TUPELO • As Tupelo toddlers painted fairytale happy endings Monday morning at Lawndale Elementary, the children had a week of beanstalks leading up to shaving cream clouds, straw and balloon Cinderella pumpkins and Peter Pan hooks to construct for the local summer camp.

The city’s youngest students were treated to the district’s first ever Pre-K summer camp this week, which partnered art and reading activities for the group of students mostly four through six years old.

As Lee Childress, superintendent of district of innovation Corinth School District, told Mississippi Public Broadcasting last month, having students take periodic breaks throughout the school year as opposed to a long summer off from school may help prevent the “summer slide” effect.

Tupelo Public School District has upped its own offerings of academic summer learning opportunities in June with a series of week-long summer camps aimed at keeping students’ minds stimulated and engaged over the long Mississippi summer.

Summer Opportunity camp coordinator Teresa Gregory said there has been a push in recent years to include the district’s youngest students in summer activities and the program’s inclusion of young students will hopefully continue next summer.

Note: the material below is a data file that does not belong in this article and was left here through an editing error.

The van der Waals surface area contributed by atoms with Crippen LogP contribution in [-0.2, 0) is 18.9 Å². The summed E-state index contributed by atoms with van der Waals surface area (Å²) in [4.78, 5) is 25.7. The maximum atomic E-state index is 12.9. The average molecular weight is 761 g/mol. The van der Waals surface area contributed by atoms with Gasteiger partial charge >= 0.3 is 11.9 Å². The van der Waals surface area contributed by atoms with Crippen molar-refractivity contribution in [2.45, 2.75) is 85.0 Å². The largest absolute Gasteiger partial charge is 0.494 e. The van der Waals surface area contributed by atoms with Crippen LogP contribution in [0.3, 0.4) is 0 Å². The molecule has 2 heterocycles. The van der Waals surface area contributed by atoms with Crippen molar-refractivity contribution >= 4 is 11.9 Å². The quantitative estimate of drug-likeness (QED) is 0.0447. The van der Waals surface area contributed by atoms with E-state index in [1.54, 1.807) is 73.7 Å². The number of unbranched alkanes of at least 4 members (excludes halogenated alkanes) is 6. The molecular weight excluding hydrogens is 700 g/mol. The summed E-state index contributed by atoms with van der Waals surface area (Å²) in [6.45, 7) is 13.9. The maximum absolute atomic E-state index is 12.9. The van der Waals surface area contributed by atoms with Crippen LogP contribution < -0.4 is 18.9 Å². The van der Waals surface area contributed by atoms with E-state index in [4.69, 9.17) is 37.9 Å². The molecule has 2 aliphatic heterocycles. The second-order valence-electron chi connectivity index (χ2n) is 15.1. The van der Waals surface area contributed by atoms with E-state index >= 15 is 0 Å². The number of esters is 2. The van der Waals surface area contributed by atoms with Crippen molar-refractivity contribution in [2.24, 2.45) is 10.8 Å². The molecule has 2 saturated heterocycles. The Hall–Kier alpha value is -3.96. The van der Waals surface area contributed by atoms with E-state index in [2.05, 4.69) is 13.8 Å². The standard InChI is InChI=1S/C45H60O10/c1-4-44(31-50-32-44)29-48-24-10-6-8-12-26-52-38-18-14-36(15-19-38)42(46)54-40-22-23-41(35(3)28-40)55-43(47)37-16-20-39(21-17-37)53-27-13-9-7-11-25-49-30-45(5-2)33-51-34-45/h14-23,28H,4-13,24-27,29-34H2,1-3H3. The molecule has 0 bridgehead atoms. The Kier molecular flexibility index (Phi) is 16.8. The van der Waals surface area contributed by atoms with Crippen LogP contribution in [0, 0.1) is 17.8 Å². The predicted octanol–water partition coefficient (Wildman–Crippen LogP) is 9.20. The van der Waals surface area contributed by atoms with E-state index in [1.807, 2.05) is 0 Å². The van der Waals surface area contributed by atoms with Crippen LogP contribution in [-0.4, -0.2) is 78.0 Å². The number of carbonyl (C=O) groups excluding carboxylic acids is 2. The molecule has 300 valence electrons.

“We have done camps for students that have finished kindergarten, but now that Pre-K has gotten so big, we wanted to include them, and a lot of parents were asking for a program for students who attended ECEC and then wanted to attend a summer camp,” Gregory said referring to King Early Childhood Education Center, the pre-kindergarten school for TPSD.

The “Happily Ever After” summer camp was designed by Joyner special education instructor Cathryn Richey for the group of 16 students who have completed a preschool program.

“I used to teach kindergarten and now I work in special education, in inclusion, and I miss that part because second-graders don’t always do a lot of fairytale stuff, so I wanted to go back and do something like this,” Richey said.

For fairytales like Jack and the Beanstalk, students will build Jack’s house in the clouds, make magic beans and build a parachute for Jack to come down from the clouds using coffee filters and string.

For the Three Little Pigs, the students will build three little houses out of different materials. For Peter Pan, the students will use chalk tracings to learn about shadow art and also create Captain Hook’s signature arm attachment using plastic cups and aluminum foil.

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